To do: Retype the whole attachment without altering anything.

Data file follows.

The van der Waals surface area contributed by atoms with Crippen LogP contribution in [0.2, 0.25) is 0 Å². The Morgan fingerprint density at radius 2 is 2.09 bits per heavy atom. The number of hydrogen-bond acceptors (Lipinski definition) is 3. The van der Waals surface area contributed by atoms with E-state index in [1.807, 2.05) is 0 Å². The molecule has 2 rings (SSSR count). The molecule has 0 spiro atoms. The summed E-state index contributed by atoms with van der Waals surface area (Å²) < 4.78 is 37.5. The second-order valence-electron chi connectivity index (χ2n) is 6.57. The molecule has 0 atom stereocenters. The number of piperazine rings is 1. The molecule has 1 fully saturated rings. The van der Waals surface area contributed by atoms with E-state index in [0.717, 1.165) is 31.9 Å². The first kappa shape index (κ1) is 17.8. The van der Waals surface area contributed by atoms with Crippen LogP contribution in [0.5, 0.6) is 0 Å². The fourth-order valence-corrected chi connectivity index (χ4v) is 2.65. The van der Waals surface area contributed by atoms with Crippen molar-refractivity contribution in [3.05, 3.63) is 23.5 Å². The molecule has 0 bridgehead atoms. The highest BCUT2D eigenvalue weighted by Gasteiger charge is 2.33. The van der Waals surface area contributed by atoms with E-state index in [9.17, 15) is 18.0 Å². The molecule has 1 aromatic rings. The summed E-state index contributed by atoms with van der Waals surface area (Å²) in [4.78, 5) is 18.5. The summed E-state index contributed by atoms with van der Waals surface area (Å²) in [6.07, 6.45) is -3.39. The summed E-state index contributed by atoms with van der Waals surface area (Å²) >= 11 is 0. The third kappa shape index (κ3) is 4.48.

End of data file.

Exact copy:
The van der Waals surface area contributed by atoms with Crippen LogP contribution in [0.2, 0.25) is 0 Å². The Morgan fingerprint density at radius 2 is 2.09 bits per heavy atom. The number of hydrogen-bond acceptors (Lipinski definition) is 3. The van der Waals surface area contributed by atoms with E-state index in [1.807, 2.05) is 0 Å². The molecule has 2 rings (SSSR count). The molecule has 0 spiro atoms. The summed E-state index contributed by atoms with van der Waals surface area (Å²) < 4.78 is 37.5. The second-order valence-electron chi connectivity index (χ2n) is 6.57. The molecule has 0 atom stereocenters. The number of piperazine rings is 1. The molecule has 1 fully saturated rings. The van der Waals surface area contributed by atoms with E-state index in [0.717, 1.165) is 31.9 Å². The first kappa shape index (κ1) is 17.8. The van der Waals surface area contributed by atoms with Crippen LogP contribution in [0.5, 0.6) is 0 Å². The fourth-order valence-corrected chi connectivity index (χ4v) is 2.65. The van der Waals surface area contributed by atoms with Crippen molar-refractivity contribution in [3.05, 3.63) is 23.5 Å². The molecule has 0 bridgehead atoms. The highest BCUT2D eigenvalue weighted by Gasteiger charge is 2.33. The van der Waals surface area contributed by atoms with E-state index in [9.17, 15) is 18.0 Å². The molecule has 1 aromatic rings. The summed E-state index contributed by atoms with van der Waals surface area (Å²) in [4.78, 5) is 18.5. The summed E-state index contributed by atoms with van der Waals surface area (Å²) in [6.07, 6.45) is -3.39. The summed E-state index contributed by atoms with van der Waals surface area (Å²) >= 11 is 0. The third kappa shape index (κ3) is 4.48.